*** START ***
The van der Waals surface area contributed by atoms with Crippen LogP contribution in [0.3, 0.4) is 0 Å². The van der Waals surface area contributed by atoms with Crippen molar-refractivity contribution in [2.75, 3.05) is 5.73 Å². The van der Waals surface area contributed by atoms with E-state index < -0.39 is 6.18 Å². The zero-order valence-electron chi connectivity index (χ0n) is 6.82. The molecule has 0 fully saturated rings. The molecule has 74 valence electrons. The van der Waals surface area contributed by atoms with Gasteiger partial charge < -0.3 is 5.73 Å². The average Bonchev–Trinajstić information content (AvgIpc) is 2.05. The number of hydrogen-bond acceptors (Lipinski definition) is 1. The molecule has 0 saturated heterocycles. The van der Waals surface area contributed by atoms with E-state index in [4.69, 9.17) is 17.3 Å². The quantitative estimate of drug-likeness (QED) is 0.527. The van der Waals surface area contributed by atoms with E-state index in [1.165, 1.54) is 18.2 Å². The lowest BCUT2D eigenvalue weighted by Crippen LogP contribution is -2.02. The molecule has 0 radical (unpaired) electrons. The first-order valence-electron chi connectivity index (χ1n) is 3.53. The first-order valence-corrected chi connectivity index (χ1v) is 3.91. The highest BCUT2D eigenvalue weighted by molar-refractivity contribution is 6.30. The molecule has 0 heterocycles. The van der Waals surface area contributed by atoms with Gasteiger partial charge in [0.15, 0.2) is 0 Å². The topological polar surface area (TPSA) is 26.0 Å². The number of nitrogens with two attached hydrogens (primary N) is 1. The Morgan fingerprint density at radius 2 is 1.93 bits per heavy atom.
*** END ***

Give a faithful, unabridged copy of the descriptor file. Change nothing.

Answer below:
The van der Waals surface area contributed by atoms with Crippen LogP contribution in [0.3, 0.4) is 0 Å². The van der Waals surface area contributed by atoms with Crippen molar-refractivity contribution in [2.75, 3.05) is 5.73 Å². The van der Waals surface area contributed by atoms with E-state index < -0.39 is 6.18 Å². The zero-order valence-electron chi connectivity index (χ0n) is 6.82. The molecule has 0 fully saturated rings. The molecule has 74 valence electrons. The van der Waals surface area contributed by atoms with Gasteiger partial charge < -0.3 is 5.73 Å². The average Bonchev–Trinajstić information content (AvgIpc) is 2.05. The number of hydrogen-bond acceptors (Lipinski definition) is 1. The molecule has 0 saturated heterocycles. The van der Waals surface area contributed by atoms with E-state index in [4.69, 9.17) is 17.3 Å². The quantitative estimate of drug-likeness (QED) is 0.527. The van der Waals surface area contributed by atoms with E-state index in [1.165, 1.54) is 18.2 Å². The lowest BCUT2D eigenvalue weighted by Crippen LogP contribution is -2.02. The molecule has 0 radical (unpaired) electrons. The first-order valence-electron chi connectivity index (χ1n) is 3.53. The first-order valence-corrected chi connectivity index (χ1v) is 3.91. The highest BCUT2D eigenvalue weighted by molar-refractivity contribution is 6.30. The molecule has 0 heterocycles. The van der Waals surface area contributed by atoms with Gasteiger partial charge in [0.15, 0.2) is 0 Å². The topological polar surface area (TPSA) is 26.0 Å². The number of nitrogens with two attached hydrogens (primary N) is 1. The Morgan fingerprint density at radius 2 is 1.93 bits per heavy atom.